Israeli start-up pioneers smartphone for quadriplegics

Sesame Enable assists patients with head gesture-controlled technology.

Oded Ben Dov with Sesame Enable user (photo credit: BASTI HANSEN)
Oded Ben Dov with Sesame Enable user
(photo credit: BASTI HANSEN)
When Giora Livne saw tech entrepreneur Oded Ben Dov presenting his iPhone game on a late-night television show three years ago, he didn’t know both their lives were about to change.
The game in question, Mimo, used an algorithm to follow players’ head movements, which were then used to control the game play.
For Livne, the technology promised far more than that. Six years earlier, the IDF navy veteran and electrical engineer had been paralyzed after falling off a ladder, leaving him only limited movement in his hands and neck.
The next day, he tracked Ben Dov down and called him to pitch an idea: if head movement could be used to play a game, couldn’t it be used to control an iPhone? “When I saw what Oded was doing in the game, I immediately had the spark that I could use that – not just for me, but for any quadriplegics,” Livne said.
For his part, Ben Dov was ready to take on the challenge. A Technion-Israel Institute of Technology graduate who had spent several years working in high-tech, Ben Dov felt that Livne was offering him the opportunity to do something meaningful with his talents.
Together, they created the Sesame Enable software, named after the voice command used to unlock the phone: Open Sesame.
“Sesame is the cave that opens to all the treasures, and I wanted to get to everything that’s in there,” said Liven. “Plus, everyone knows it.”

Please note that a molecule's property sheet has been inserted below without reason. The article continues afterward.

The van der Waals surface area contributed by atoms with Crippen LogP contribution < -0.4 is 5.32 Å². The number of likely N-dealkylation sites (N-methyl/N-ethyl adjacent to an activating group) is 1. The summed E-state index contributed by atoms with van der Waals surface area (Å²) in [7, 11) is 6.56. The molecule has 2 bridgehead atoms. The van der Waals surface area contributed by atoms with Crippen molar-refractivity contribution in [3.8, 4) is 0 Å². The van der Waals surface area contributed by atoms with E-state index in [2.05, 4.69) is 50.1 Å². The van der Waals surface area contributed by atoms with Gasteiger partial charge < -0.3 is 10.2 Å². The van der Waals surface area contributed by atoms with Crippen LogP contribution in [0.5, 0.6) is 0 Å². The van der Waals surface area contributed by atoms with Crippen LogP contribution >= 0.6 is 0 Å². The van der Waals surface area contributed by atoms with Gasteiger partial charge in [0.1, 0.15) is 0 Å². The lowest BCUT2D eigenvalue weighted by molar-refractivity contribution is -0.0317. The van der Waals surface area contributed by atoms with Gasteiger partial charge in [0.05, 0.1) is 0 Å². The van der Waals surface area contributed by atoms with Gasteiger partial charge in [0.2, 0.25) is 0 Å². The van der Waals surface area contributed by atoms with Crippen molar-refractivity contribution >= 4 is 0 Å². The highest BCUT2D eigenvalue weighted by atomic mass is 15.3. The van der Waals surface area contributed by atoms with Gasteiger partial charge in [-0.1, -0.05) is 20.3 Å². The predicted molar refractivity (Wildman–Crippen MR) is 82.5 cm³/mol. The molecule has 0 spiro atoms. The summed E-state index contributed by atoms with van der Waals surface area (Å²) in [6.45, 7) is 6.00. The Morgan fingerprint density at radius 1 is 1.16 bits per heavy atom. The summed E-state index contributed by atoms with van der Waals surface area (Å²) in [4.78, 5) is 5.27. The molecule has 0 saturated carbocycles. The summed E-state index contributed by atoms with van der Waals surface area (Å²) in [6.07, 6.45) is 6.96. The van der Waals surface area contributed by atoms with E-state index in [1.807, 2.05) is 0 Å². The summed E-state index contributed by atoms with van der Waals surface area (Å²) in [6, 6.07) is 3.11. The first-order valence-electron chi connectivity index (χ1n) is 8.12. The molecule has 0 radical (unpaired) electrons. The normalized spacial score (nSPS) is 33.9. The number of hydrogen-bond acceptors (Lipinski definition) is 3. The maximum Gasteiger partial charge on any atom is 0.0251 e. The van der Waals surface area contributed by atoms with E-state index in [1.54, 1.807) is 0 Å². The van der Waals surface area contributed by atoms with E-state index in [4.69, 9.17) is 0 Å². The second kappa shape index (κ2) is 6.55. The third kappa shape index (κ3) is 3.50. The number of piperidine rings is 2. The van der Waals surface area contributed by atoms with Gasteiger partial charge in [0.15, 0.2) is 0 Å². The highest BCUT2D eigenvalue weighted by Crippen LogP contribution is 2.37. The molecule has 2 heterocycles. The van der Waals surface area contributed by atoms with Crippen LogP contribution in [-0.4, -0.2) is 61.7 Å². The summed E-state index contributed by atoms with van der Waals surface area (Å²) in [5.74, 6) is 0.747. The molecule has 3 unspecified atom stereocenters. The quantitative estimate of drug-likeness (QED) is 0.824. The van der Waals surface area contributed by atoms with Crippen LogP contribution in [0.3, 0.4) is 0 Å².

Here’s how it works: the camera is mounted in front of the user and held in place. From there, after an initial settings adjustment, the camera detects the user’s head movements and uses them to control a mouse pointer on the screen. When the user stops on one spot, four buttons appear around the pointer, allowing them to click, do a “long press,” or “hold down” the cursor for dragging and swiping.
They have experimented with other formats as well, such as the use of blinking and mouth gestures. Many quadriplegics use a series of mouth sticks to control their wheelchairs and various assistant devices, and the idea of replacing one them with a head gesture holds great appeal.
The company, which has received $250,000 from angel investors and the Chief Scientist’s Office, is nearing the end of an Indiegogo crowd-funding campaign to pay for the first batch of phones.
People who pitch in can buy one for cheap – the phone itself is a Google Nexus phone upgraded with Sesame Enable’s software, and the first buyers will be able to get them for less than many other phones out on the market.
According to the Ben Dov, there is a large market for the venture. More than 5 million Americans suffer from some sort of paralysis, he said, nearly 2 percent of the US population.
While not all of them have trouble using smart phones, he estimated that 1 million to 2 million do.
With its features adaptable enough to address a wide range of physical problems, from ALS to severe carpal tunnel syndrome, the phone could help millions.
For Livne, who has been using his phone religiously for calls, email, Facebook and the Internet, the phone has been life-changing, but he still sees more promise yet on the horizon.
“I’m starting to get interested in smart homes, turning on the A/C, TV, the lights, the blinds,” he said. “As an engineer, I’m always thinking about solutions to make life easier. My mind doesn’t stop working to find solutions.”